Bring out the best in your photography:
RAW vs JPEG
In a world of stock photos, custom photography sets you apart from the crowd. Get the most out of your photographs by learning the difference between the two major file formats: RAW and JPEG.
RAW Takes the Cake
Imagine you’re baking a cake for the company picnic. You really want to show up Cathy from accounting this year. She swears her desserts are all homemade (yeah, sure 🙄). You can:
- Start from scratch with carefully measured ingredients, or
- Use the box of vanilla cake mix that has been sitting in your pantry since 2006.
The choice is obvious– to earn the admiration of your office, you’ll need to mix only the best ingredients.
Now that we’re all salivating… What does this have to do with photography?
RAW file formats (such as NEF, CR2, SRF) include all of the “ingredients” (things like exposure, brightness, contrast, and temperature) that the camera can pick up. These “ingredients” are made up of uncompressed information that include more depth and range for you to fine‐tune.
Compressed file formats, on the other hand (such as JPEG, PNG or TIFF) are the boxed cake mix– they’re processed file formats that flatten the image and remove all of the adjustable data. Sure, you can boost the brightness and adjust the saturation, but since you’re working with the data that’s in the flattened image, you won’t get the same depth as you would on a RAW file.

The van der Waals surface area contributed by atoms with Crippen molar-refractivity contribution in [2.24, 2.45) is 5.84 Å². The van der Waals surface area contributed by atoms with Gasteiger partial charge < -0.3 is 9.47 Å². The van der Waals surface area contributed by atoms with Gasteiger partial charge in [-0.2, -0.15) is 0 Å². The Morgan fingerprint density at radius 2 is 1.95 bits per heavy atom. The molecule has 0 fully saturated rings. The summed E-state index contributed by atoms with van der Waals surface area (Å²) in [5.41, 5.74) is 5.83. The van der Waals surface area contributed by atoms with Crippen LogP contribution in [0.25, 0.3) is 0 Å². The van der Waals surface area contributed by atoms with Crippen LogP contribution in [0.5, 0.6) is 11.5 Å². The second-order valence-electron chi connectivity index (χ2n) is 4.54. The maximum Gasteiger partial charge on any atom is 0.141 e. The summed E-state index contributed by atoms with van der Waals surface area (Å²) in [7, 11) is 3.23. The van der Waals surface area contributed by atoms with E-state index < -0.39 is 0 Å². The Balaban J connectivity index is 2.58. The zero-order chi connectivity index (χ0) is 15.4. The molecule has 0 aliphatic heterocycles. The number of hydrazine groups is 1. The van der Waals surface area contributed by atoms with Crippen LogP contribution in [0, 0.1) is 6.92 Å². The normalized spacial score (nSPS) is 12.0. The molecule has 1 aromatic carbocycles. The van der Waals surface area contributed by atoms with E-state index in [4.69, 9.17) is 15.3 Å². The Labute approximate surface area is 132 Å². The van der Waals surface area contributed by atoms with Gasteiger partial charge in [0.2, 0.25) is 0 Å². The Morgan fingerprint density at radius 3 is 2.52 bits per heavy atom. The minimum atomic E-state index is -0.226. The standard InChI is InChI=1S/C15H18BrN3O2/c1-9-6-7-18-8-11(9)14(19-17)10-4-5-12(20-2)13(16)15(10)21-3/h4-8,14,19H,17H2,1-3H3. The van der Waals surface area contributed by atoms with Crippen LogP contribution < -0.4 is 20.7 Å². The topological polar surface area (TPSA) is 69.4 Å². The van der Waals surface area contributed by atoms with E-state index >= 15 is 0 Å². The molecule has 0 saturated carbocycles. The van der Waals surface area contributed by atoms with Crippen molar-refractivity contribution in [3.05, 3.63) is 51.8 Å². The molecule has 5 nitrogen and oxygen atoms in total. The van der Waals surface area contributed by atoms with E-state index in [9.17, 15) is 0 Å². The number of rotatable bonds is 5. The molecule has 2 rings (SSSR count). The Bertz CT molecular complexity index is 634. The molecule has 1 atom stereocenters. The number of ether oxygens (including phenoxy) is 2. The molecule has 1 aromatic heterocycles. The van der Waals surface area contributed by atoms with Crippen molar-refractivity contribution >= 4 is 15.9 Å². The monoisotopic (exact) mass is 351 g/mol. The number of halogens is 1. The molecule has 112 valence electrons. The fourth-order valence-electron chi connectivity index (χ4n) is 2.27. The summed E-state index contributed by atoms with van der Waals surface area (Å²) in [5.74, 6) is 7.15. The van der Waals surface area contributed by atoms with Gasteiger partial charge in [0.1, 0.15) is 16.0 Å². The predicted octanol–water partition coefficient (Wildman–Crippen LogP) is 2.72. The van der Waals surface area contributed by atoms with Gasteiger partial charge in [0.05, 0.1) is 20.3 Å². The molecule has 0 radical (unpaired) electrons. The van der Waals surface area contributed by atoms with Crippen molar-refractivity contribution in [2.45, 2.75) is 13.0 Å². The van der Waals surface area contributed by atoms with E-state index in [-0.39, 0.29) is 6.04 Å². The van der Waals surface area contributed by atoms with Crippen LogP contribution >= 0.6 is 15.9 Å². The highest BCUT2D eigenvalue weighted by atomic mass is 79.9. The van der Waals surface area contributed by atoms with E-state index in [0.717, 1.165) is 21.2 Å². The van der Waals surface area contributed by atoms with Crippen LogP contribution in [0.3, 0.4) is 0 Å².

Don’t get me wrong– compressed file types are absolutely necessary. They are much smaller than RAW files, and you need them to post or print your image. Less information in the file means they don’t edit well, though. Always edit your photographs as RAW files. Make sure you start with the RAW file and wait until you’ve finished editing to convert it to JPEG.
Next time you are working with custom photography, be sure to take the photos as RAW files. With some editing expertise, your photographs will bring your brand to life.